Thirty or forty Jewish families are announced among the 18,478 who are being assisted by the Relief and Aid Society. These are mostly Slavic Jews, because German Jews consider themselves usually as Germans and have become more or less accustomed to regard their religion as a personal household affair and not a national barrier. Jews who have immigrated to Chicago from Germany also consider themselves Germans. The Polish, Hungarian and Bohemian Jews, on the other hand, will surrender themselves to Germanism only if the German-Americans can exert sufficient attraction on this peculiarly tenacious race. It will certainly be more advantageous for the Germans to strengthen their power through such recruiting than to lose, in this country, what they had already gained in Central Europe. It is precisely the wholesale trade which in Chicago is by far too little in German hands, and, if the Jews here feel themselves rebuffed by the Germans, they will educate their children to be Anglo-Americans; the result will be a de facto loss for the German cause.

    2

    (This little piece might owe its existence to some polite protest by Dr. Chvonik against the long article on the matter of the forty-three Jewish families on December 23. The emphasis is slightly shifted from the underscoring of differences, to the desire for assimilation. The last sentence seems to plead for inter-marriage, with an argument that Bismarck occasionally used: "Race mixture is not only biologically highly desirable, but, in the case of the daughters of the very rich Jews, financially even more so."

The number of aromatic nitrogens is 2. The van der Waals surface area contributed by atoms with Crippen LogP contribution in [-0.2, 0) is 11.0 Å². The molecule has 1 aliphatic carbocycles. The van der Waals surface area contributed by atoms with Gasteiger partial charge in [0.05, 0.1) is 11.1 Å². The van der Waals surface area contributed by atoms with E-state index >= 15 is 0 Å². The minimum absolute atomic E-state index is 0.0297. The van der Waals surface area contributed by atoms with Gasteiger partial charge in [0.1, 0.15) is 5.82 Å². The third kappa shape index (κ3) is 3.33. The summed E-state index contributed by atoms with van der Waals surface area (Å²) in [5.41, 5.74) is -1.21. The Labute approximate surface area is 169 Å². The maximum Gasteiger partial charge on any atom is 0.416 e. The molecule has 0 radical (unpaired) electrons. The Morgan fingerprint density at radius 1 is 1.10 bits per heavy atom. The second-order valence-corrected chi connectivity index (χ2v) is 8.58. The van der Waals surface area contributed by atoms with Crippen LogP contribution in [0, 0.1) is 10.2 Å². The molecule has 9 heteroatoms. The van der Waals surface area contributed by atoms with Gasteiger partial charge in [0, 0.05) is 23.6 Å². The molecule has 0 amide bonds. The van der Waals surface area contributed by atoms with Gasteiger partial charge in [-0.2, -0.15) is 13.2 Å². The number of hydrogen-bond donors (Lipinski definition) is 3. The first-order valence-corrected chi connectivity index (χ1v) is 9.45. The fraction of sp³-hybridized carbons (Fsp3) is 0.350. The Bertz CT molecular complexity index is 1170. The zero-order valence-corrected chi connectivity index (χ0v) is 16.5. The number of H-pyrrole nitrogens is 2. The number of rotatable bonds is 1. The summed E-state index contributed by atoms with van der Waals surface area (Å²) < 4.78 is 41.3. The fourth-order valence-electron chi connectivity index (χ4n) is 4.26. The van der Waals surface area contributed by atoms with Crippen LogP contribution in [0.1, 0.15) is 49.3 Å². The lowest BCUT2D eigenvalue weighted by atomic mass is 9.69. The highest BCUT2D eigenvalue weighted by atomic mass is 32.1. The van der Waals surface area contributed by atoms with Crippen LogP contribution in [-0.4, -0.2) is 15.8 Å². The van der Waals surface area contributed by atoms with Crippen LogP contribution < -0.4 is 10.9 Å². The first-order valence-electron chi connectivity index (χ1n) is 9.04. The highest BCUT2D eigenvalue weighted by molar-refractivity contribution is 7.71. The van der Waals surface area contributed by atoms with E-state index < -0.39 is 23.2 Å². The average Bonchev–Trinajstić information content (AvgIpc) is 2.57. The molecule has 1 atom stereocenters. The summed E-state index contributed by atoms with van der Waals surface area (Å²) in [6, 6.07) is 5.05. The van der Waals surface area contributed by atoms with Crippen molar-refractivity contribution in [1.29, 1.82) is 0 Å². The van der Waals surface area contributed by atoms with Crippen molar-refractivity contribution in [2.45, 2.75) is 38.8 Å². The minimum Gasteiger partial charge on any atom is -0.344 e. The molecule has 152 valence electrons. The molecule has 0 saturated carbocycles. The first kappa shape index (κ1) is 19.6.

Thirty or forty Jewish families are announced among the 18,478 who are being assisted by the Relief and Aid Society. These are mostly Slavic Jews, because German Jews consider themselves ...

    Jewish
    I C, I C, I C, II D 10, II D 10, III A, III A
  • [Association documents] -- December 31, 1871
    Sinai Congregation, Board of Directors Minutes

    The Committee on School reported that the Sabbath School is doing well, that they had a conference with Dr. Kohler and Mr. Weinbach, and Dr. Kohler has written to Europe to import the necessary books.

    The Committee on School reported that the Sabbath School is doing well, that they had a conference with Dr. Kohler and Mr. Weinbach, and Dr. Kohler has written to Europe ...